The best food in Chinatown is found at a restaurant called Shojo. They do fusion American-Asian served tapas style. They play hip hop and have graffiti on the walls. Its fucking awesome. The shojonator burger is incredible.
The best burger in the city is at a cocktail bar called Drink in the seaport. Get there between 5-6pm or you’ll have to wait in line or worse: they’ll run out of the incredible Colorado Wagyu they import just for that burger.
The best brunch is at The Paramount on Charles street. Get there around eight in the morning to avoid an hour or longer wait. It’s very reasonably priced and worth the wait.
Another great brunch option is at Back Bay Social Club. I think they have dollar oysters on Sunday.
Also, try the lemon ricotta French toast at Trident Café. It’s to die for. Trident is an awesome café-bookstore. They even serve wine until midnight on the weekends.
The best Irish meal is the full Irish breakfast at Emmets.
If you like shopping: Charles Street, Newbury Street, Boyleston street, and the prudential center are all hot spots and fairly expensive.
If you like Art, the Museum of Fine Arts is reasonably priced and big enough to take a full day or more to see.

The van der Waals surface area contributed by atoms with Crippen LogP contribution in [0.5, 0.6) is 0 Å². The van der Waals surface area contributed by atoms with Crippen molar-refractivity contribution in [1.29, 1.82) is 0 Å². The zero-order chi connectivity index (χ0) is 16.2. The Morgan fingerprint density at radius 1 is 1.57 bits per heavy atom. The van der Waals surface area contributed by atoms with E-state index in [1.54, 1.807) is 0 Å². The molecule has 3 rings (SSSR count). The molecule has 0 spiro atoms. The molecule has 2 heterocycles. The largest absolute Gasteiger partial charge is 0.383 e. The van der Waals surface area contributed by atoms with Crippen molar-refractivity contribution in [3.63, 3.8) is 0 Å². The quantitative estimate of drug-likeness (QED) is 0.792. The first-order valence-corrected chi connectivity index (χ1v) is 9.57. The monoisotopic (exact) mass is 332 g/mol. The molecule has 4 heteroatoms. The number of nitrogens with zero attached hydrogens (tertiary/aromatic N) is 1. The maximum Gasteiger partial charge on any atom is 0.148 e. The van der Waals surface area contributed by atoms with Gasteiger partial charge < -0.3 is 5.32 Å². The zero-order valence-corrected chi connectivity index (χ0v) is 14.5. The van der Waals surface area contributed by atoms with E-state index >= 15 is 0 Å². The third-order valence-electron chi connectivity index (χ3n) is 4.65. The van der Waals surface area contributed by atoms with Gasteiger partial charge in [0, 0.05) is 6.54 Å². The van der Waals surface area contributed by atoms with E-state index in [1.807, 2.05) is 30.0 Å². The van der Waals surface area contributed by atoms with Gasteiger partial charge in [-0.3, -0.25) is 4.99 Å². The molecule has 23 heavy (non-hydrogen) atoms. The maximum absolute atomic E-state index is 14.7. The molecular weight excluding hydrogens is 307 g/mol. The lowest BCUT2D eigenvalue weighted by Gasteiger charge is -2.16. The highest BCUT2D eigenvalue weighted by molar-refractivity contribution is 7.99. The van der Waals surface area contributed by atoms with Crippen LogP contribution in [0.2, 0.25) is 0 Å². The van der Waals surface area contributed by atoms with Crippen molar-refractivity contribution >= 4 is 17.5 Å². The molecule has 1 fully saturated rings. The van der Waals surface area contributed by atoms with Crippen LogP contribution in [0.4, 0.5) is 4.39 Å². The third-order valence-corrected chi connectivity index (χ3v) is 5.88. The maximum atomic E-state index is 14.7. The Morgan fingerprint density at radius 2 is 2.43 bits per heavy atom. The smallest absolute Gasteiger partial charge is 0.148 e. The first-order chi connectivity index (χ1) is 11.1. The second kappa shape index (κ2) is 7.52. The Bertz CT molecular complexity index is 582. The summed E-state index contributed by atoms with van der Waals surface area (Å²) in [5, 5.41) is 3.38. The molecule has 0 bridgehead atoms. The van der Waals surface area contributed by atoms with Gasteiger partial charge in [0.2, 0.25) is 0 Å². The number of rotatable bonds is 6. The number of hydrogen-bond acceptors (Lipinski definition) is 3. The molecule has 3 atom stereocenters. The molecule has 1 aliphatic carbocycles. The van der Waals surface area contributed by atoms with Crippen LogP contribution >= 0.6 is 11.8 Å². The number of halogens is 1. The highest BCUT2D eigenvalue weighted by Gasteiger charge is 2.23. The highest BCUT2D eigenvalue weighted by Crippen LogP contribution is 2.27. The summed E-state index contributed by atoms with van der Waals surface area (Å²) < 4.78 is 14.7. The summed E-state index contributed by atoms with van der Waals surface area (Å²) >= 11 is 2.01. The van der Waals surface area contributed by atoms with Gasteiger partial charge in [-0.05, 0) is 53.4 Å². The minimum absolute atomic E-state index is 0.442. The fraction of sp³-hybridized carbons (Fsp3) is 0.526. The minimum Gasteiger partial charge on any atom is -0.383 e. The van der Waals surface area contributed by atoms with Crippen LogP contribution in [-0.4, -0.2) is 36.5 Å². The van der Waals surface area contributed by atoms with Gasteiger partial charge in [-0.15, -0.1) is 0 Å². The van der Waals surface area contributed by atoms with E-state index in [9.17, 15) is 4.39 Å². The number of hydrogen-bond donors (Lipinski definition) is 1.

Personally I like the Isabella Stewart Gardener Museum even more. Its collection is frozen in time, its story is eccentric, and the building is completely out of place: an old
Italian villa in downtown Boston. So dope.
Visit Harvard and MIT if you want. I don’t think they are that interesting. Unless you go to the MIT museum. I recommend the MIT museum while tripping on some hallucinogenic drug.
Just kidding. Don’t do that. You’ll have a bad time.
If you like karaoke: go to Wild Rover on Friday or Saturday ($10 cover). Or go to Osaka in Brookline for hibachi, sushi, and karaoke. What a great combination.
For a cheap day: walk along the esplanade. Its beautiful and you could sit out with a picnic. Not advisable in the winter.
If you’re in Boston in the winter: sucks to be you.

Advice for New Startup Managers

This is a short list. Not extensive. Just the first things that came to mind.

1. Standup.

Check in with your direct reports on a daily basis. Ask these questions every day: “What did you do? What are you about to do? What’s blocking you?”. Your direct reports should meet with you in a group daily if possible. If not possible, check in with everyone. Encourage daily cross-pollination of ideas by asking simple questions that lower the bar on Slack. Nobody should be afraid to ask anything.

2. Stick to a schedule.

Meet with the same people at the same times. Create meeting rhythm.

3. Work on yourself.

Leaders who inspire growth have high personal growth aspirations. Read more about this in The Extraordinary Leader.

4. Take heed of the pygmalion effect.

Your expectations beget reality so expect great work from people. If your expectations are not met, take close analysis of where the discrepancy occurred.